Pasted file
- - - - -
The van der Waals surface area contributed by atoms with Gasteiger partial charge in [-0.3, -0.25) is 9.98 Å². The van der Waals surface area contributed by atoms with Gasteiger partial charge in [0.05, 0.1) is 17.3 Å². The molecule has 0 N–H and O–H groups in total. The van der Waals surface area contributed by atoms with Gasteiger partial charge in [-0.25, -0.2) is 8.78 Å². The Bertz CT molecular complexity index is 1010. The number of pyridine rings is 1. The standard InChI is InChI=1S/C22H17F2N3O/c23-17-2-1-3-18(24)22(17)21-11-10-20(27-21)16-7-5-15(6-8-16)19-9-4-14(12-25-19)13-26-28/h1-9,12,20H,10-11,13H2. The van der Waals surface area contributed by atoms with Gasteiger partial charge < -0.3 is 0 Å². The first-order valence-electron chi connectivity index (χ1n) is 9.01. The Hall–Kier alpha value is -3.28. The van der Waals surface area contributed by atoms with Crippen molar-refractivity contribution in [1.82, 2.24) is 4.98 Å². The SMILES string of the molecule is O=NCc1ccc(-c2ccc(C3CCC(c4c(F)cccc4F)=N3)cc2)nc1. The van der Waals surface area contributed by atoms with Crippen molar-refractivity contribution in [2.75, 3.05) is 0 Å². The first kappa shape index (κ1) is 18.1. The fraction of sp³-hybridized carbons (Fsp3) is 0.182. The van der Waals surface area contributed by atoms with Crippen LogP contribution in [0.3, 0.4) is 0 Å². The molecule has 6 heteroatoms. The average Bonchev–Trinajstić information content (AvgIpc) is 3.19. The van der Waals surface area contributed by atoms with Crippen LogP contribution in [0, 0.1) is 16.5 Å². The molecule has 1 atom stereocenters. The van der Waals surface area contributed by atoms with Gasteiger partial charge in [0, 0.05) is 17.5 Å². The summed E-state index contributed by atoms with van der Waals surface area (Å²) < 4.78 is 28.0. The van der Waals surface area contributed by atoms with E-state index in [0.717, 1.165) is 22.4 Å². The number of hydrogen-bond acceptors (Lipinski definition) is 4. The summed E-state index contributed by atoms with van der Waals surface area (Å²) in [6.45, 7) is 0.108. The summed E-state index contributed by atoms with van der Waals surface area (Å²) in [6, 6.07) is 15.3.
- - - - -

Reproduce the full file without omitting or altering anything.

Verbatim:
The van der Waals surface area contributed by atoms with Gasteiger partial charge in [-0.3, -0.25) is 9.98 Å². The van der Waals surface area contributed by atoms with Gasteiger partial charge in [0.05, 0.1) is 17.3 Å². The molecule has 0 N–H and O–H groups in total. The van der Waals surface area contributed by atoms with Gasteiger partial charge in [-0.25, -0.2) is 8.78 Å². The Bertz CT molecular complexity index is 1010. The number of pyridine rings is 1. The standard InChI is InChI=1S/C22H17F2N3O/c23-17-2-1-3-18(24)22(17)21-11-10-20(27-21)16-7-5-15(6-8-16)19-9-4-14(12-25-19)13-26-28/h1-9,12,20H,10-11,13H2. The van der Waals surface area contributed by atoms with Gasteiger partial charge < -0.3 is 0 Å². The first-order valence-electron chi connectivity index (χ1n) is 9.01. The Hall–Kier alpha value is -3.28. The van der Waals surface area contributed by atoms with Crippen molar-refractivity contribution in [1.82, 2.24) is 4.98 Å². The SMILES string of the molecule is O=NCc1ccc(-c2ccc(C3CCC(c4c(F)cccc4F)=N3)cc2)nc1. The van der Waals surface area contributed by atoms with Crippen molar-refractivity contribution in [2.75, 3.05) is 0 Å². The first kappa shape index (κ1) is 18.1. The fraction of sp³-hybridized carbons (Fsp3) is 0.182. The van der Waals surface area contributed by atoms with Crippen LogP contribution in [0.3, 0.4) is 0 Å². The molecule has 6 heteroatoms. The average Bonchev–Trinajstić information content (AvgIpc) is 3.19. The van der Waals surface area contributed by atoms with Crippen LogP contribution in [0, 0.1) is 16.5 Å². The molecule has 1 atom stereocenters. The van der Waals surface area contributed by atoms with Gasteiger partial charge in [0, 0.05) is 17.5 Å². The summed E-state index contributed by atoms with van der Waals surface area (Å²) < 4.78 is 28.0. The van der Waals surface area contributed by atoms with E-state index in [0.717, 1.165) is 22.4 Å². The number of hydrogen-bond acceptors (Lipinski definition) is 4. The summed E-state index contributed by atoms with van der Waals surface area (Å²) in [6.45, 7) is 0.108. The summed E-state index contributed by atoms with van der Waals surface area (Å²) in [6, 6.07) is 15.3.